## 8.10 Power Rules

Many problems in science, engineering, and even in business applications, require raising numbers to powers. Common examples include the calculation of loan payments or account growth given a certain interest rate. A simple 5 percent interest rate per year would increase a principal amount by a factor of \(1.05^5\) after five years. While this might be easy to compute on paper, a calculation after 25 years – \(1.05^{25}\) – might demand a slightly different approach.

Exponential growth and decay calculations, such as might be found in electrical and electronics evaluations, radioactive decay, or in the growth of cases during a pandemic situation – problems of the form \(N = N_0\;e^{k\cdot t}\) – involve raising a number \((e)\) to a power \((k\cdot t)\).

Sometimes values of complicated functions can be estimated by a process called a *power series expansion* in which values of the function can be expressed in terms of a series of terms where the independent variable \(x\) is raised to a series of powers. As an example, the function

\[ f(x) = \frac{x^2}{4-x^2} \] can be expressed as a power series so long as \(|x|<2\). This series is an infinite sum of terms given by the formula \[ f(x) = \frac{x^2}{4-x^2} = \frac{x^2}{4} + \frac{x^4}{4^2} + \frac{x^6}{4^3} + \ldots \] Hence, to evaluate the value of \(f(1.05)\), for example, one can take 1.05 and raise it to the powers indicated, dividing each term by the appropriate number of “4”s and then summing up the results to get a final value within a desired accuracy. Many problems in science and engineering, particularly ones involving quite complicated functions, can be solved using power series and then evaluated numerically in this way.

### 8.10.1 The Power of Logarithms

As described in our chapter on Computing Logarithms, the logarithm of a number is just the *power* to which a base number must be raised in order to arrive at the number in question. Hence, logarithms – and log scales – are intricately related to raising numbers to powers.

Suppose we wish to take a number to a power, such as \(2.33^5\). We can use the C, D, and L scales on a slide rule (and perhaps a pen and paper) for the task. We know that \(\log x^r\) = \(r\log x\), and so the procedure is to note that \[ \log x^r = r\cdot \log x = 5\cdot\log(2.33) . \] Setting the cursor to 2.33 on the D scale we can find the log of 2.33 on the L scale: 0.367. The cursor is then moved to this number on the D scale, and then multiplied by 5 using the C scale. The result should be roughly 1.837, though the last digit may be hard to determine accurately on the slide rule. As this result is equal to 0.837+1, we need to find the number whose logarithm is 0.837 and multiply this result by 10 (due to the “+1”). Lining up the cursor with 0.837 on the L scale, the number with this logarithm is 6.87. So finally, after multiplying by 10, we find that \(2.33^5\) = 68.7. For comparison, using the computer to compute the answer we get \(2.33^5\) = 68.672. Note, however, that if we had only used 1.84 in our earlier step, because perhaps that is all the accuracy we have with the slide rule at hand, then we might arrive at a result of 69.1 or so. So our calculation with all of its steps is accurate to perhaps a few percent.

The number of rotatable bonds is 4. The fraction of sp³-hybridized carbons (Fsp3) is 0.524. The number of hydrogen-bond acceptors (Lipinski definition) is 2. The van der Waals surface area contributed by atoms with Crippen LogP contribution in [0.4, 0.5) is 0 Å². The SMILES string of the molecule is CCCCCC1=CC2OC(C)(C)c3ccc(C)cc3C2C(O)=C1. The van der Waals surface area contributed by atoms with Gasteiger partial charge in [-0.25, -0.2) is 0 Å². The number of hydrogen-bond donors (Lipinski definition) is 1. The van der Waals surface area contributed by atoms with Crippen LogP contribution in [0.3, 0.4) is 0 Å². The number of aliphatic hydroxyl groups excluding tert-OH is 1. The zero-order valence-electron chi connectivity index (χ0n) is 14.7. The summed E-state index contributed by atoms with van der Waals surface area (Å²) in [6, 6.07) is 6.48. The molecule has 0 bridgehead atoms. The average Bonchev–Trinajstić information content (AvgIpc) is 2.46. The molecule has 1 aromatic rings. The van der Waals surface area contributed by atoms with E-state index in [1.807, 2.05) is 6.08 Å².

The early Mannheim style slide rules had C/D and A/B scales and often times on the back side of the slide were S, T (sine and tangent) and L (log) scales. Raising a number to a power in the way described above was a common use of the L scale.

### 8.10.2 Roget’s Log-Log Scale

Interestingly, in 1814 Peter Mark Roget, M.D. – yes, the same *Roget* of the famous “Roget’s Thesaurus” – wrote a paper which was delivered subsequently to the Royal Society in England in which he described a new “log-log” slide rule scale. The argument goes along these lines:

Suppose \(y = x^r\). Then,

\[ \log y =\log x^r = r \log x \] as was just described; but taking the logarithm again of each side, we get \[ \log \log y = \log r + \log \log x. \]

Since the standard slide rule already has scales (C/D) with logarithmic lengths (the “\(\log r\)” portion of the above), then one only needs scales that vary as \(\log\log x\) on the rule to which one adds values of \(\log r\) in order to quickly ascertain the value of a number raised to an arbitrary power.

One year later in 1815, Roget was himself elected a Fellow of the Royal Society; his paper was published in the Society’s *Philosophical Transactions* that same year.^{27}

Though there are a few early examples of individual slide rules with log-log scales, this application on the slide rule appears to have been lost for a while, surfacing again after about 90 years, as the need for such calculations began to increase.^{28} Between 1900 and 1909 the makers Dennert and Pape in Germany and Keuffel and Esser in the United States began manufacturing slide rules with log-log scales for use in the complex engineering and scientific calculations of the day.